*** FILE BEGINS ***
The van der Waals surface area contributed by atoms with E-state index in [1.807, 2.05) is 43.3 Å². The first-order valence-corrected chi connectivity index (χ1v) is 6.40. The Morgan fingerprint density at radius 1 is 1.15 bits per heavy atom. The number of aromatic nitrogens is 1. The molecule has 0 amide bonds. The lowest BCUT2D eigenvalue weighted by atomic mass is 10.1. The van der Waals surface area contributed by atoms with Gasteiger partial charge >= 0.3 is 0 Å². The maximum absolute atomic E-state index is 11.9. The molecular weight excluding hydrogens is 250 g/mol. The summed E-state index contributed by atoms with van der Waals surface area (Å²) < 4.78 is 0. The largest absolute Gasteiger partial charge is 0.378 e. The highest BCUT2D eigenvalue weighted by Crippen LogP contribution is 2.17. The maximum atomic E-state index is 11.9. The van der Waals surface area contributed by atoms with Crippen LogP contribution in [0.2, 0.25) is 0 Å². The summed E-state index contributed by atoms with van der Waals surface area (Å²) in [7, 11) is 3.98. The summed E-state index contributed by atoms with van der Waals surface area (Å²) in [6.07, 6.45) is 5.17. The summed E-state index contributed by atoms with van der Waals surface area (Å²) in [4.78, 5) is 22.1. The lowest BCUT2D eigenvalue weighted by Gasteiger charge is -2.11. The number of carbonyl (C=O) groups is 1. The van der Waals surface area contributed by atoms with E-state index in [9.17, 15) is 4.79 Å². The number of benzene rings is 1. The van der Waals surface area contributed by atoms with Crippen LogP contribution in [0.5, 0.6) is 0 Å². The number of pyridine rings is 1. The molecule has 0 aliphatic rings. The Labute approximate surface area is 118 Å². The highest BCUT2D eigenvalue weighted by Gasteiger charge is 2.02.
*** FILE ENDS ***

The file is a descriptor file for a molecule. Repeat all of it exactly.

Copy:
The van der Waals surface area contributed by atoms with E-state index in [1.807, 2.05) is 43.3 Å². The first-order valence-corrected chi connectivity index (χ1v) is 6.40. The Morgan fingerprint density at radius 1 is 1.15 bits per heavy atom. The number of aromatic nitrogens is 1. The molecule has 0 amide bonds. The lowest BCUT2D eigenvalue weighted by atomic mass is 10.1. The van der Waals surface area contributed by atoms with Gasteiger partial charge >= 0.3 is 0 Å². The maximum absolute atomic E-state index is 11.9. The molecular weight excluding hydrogens is 250 g/mol. The summed E-state index contributed by atoms with van der Waals surface area (Å²) < 4.78 is 0. The largest absolute Gasteiger partial charge is 0.378 e. The highest BCUT2D eigenvalue weighted by Crippen LogP contribution is 2.17. The maximum atomic E-state index is 11.9. The van der Waals surface area contributed by atoms with Crippen LogP contribution in [0.2, 0.25) is 0 Å². The summed E-state index contributed by atoms with van der Waals surface area (Å²) in [7, 11) is 3.98. The summed E-state index contributed by atoms with van der Waals surface area (Å²) in [6.07, 6.45) is 5.17. The summed E-state index contributed by atoms with van der Waals surface area (Å²) in [4.78, 5) is 22.1. The lowest BCUT2D eigenvalue weighted by Gasteiger charge is -2.11. The number of carbonyl (C=O) groups is 1. The van der Waals surface area contributed by atoms with E-state index in [9.17, 15) is 4.79 Å². The number of benzene rings is 1. The van der Waals surface area contributed by atoms with Crippen LogP contribution in [0.5, 0.6) is 0 Å². The number of pyridine rings is 1. The molecule has 0 aliphatic rings. The Labute approximate surface area is 118 Å². The highest BCUT2D eigenvalue weighted by Gasteiger charge is 2.02.